To downsize or upsize a meal, you might need to make minor adjustments to the recipe if you are using a different kind. 

Easy Dutch oven recipes for any occasion

If you have ever considered what to make in a Dutch oven, it is easy to find thousands of recipe ideas on google or recipe books. Dutch ovens are ideal for preparing any soup, casserole, roast, braised meats, and vegetables. 

Try these easy cast iron pot recipes:

Braised meats 

The simpler the recipe, the better; and with a Dutch oven simplifying a recipe is a piece of cake.

  • Sear your meat inside the Dutch oven on the stove.
  • When you are ready to oven braise, transfer the entire Dutch oven to inside your oven for tender, flavorful meats. 

A lot of delicious sauce is left over inside the pot after searing; this braising method helps you save even more flavor in every bite.

Try this braised beef with red wine and mushrooms recipe! 

Pot roasts 

One-pot roasts are all the rage with fewer dishes and a whole lot more flavor. These recipes are easy, effortless, and only require minimal attention to produce excellent results: sear and brown your roast on all sides inside the Dutch oven. 

  • Pour in the stock, wine, spices, and water to cover.
  • Roast for 2 hours in the oven.
  • Add your root and starchy vegetables and an onion or two.
  • Cook the roast with the vegetables for an hour longer and serve once the gravy has thickened. 

Try this one-pot roast chicken recipe this Sunday. 

Stocks and broths 

Stock is all about adding flavor to a meal. Dutch ovens make it easy to get the most out of every meal:

  • Leave your leftover meaty bones and chicken carcasses with vegetable scraps in the pot, and add water.
  • Once the mixture has been brought to a boil, lower the heat, and simmer for an hour. 
  • Strain the liquid out and allow it to cool completely.
  • Pour your stock into clean ice trays, and freeze.
  • Pop the stock cubes into a ziplock bag for storing, and use these perfect blocks of deliciousness in recipes that call for stock or broth.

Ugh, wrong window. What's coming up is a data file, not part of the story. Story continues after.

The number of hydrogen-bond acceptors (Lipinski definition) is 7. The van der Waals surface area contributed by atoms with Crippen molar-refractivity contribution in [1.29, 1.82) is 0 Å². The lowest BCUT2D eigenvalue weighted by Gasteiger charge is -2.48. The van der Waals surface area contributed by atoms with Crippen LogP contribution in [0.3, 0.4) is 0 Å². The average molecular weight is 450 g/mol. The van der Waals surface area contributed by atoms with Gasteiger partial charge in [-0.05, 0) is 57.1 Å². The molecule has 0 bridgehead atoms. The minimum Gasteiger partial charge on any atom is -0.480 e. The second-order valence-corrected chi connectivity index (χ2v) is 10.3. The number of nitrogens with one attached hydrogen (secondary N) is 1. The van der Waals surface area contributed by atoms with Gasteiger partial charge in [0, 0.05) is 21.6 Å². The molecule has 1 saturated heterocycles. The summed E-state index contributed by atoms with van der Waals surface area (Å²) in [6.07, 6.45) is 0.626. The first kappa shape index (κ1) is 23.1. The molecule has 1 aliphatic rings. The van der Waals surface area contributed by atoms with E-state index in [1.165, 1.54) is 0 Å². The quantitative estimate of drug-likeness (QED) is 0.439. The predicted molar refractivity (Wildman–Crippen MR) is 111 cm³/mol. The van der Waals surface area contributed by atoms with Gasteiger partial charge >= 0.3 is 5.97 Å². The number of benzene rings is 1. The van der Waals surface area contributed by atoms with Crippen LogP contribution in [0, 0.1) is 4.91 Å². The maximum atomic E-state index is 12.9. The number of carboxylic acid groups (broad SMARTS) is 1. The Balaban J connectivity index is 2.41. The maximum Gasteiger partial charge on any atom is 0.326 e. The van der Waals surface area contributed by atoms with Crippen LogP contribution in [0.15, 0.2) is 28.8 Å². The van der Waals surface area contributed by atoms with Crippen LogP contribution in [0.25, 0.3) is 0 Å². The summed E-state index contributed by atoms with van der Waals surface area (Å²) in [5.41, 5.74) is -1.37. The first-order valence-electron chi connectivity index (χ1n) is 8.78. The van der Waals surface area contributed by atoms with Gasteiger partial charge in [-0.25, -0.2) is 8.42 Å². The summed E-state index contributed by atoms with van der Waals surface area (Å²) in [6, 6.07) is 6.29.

• Try putting a broth cube into rice to add extra flavor when cooking. 

Pot bread 

This easy bread takes 5 minutes to prep and four ingredients.

  • Mix 3 cups of all-purpose flour, 2 tbsp active dry yeast, and 1.5 tsp sea salt together in a bowl.
  • Add 1.5 cups warm water to the mixture.
  • Mix until a stiff dough ball forms.
  • Cover the bowl with cooking-spray-coated plastic wrap and a damp kitchen towel. Allow the dough to rest for 24 hours at room temperature.
  • Once risen, preheat a Dutch oven.
  • Once heated, spray the Dutch oven with cooking spray and gently place the floppy dough inside.
  • Close the lid and bake for 30 minutes. Bake for 15 minutes uncovered. Allow the loaf to cool before slicing.

Soups, Stews 

Once you have figured out the basics of a Dutch oven, you’ll know that soups and stews are both excellent options!

One pot to fry, boil, and make a soup in. It is no wonder that these pots are the best choice for French onion soups! 

We are cooking from the heart! 

Dutch oven meals are often comforting food. The kind you eat on wintery nights when it’s dark and snowy.

Comforting summer roasts are perfect for sweltering evenings where cooking shouldn’t require too much thought or effort.

Dutch ovens suit any home chef’s needs, from minimalism to cookware collectors.